Residents bracing for major flooding in an Australian town breathed a sigh of relief Thursday after a swollen river peaked lower than forecast, although hundreds of homes were still inundated.
There were fears the Fitzroy River in Rockhampton could rise to nine metres (29-feet), potentially spilling “an incredible” body of water onto thousands of properties, 10 days after a cyclone dumped massive amounts of rain on Queensland state.
But it hit a high point of just 8.75 metres, dodging the worst, which Local Disaster Management Group chairman Tony Williams said was good news for the area and its residents.
“8.75 metres is such a huge relief for our community,” he said.
“They’re telling us for the next 24 hours the river will stay at that height and should start to rapidly recede over the weekend.”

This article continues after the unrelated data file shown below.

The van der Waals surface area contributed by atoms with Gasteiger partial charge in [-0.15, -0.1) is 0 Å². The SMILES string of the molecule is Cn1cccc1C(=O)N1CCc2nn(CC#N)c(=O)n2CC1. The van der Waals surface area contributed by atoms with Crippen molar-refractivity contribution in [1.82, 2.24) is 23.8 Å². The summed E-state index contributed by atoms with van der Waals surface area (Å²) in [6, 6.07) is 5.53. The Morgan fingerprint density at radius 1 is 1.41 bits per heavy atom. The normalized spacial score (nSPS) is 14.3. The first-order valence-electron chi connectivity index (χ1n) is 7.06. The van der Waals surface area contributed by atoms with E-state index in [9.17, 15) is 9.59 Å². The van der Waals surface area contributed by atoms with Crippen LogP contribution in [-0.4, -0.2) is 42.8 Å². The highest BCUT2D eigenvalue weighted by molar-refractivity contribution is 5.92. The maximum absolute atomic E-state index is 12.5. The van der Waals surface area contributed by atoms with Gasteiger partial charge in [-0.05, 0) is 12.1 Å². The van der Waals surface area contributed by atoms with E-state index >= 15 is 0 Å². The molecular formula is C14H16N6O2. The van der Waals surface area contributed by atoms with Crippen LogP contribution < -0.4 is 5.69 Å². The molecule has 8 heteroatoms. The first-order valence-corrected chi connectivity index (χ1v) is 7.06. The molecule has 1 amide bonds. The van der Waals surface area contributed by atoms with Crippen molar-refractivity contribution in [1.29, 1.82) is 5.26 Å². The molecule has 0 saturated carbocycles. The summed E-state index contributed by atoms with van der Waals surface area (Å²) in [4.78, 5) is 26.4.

But despite the good news and temporary levees being installed, low-lying areas of the town were still flooded, with Williams saying 217 homes had “water over their floorboards”.
Emergency services officials, fire crews and the army were all on standby to help with the clean-up.
Category four Cyclone Debbie roared ashore last week, leaving at least six dead, causing hundreds of millions of dollars in damage and forcing thousands of people to evacuate.
More than a metre of rain fell on parts of Queensland, with the huge volume of water still slowly spilling down river systems and only now reaching Rockhampton.
As the clean-up continued in Queensland and northern New South Wales, the remnants of the storm were being felt across the Tasman Sea in New Zealand.
Downgraded to a low pressure system, it has dumped torrential rain on the North Island for days, causing landslides, power blackouts and flooding.
The entire 1,600-strong population of Edgecumbe was evacuated on Thursday after two rivers burst their banks.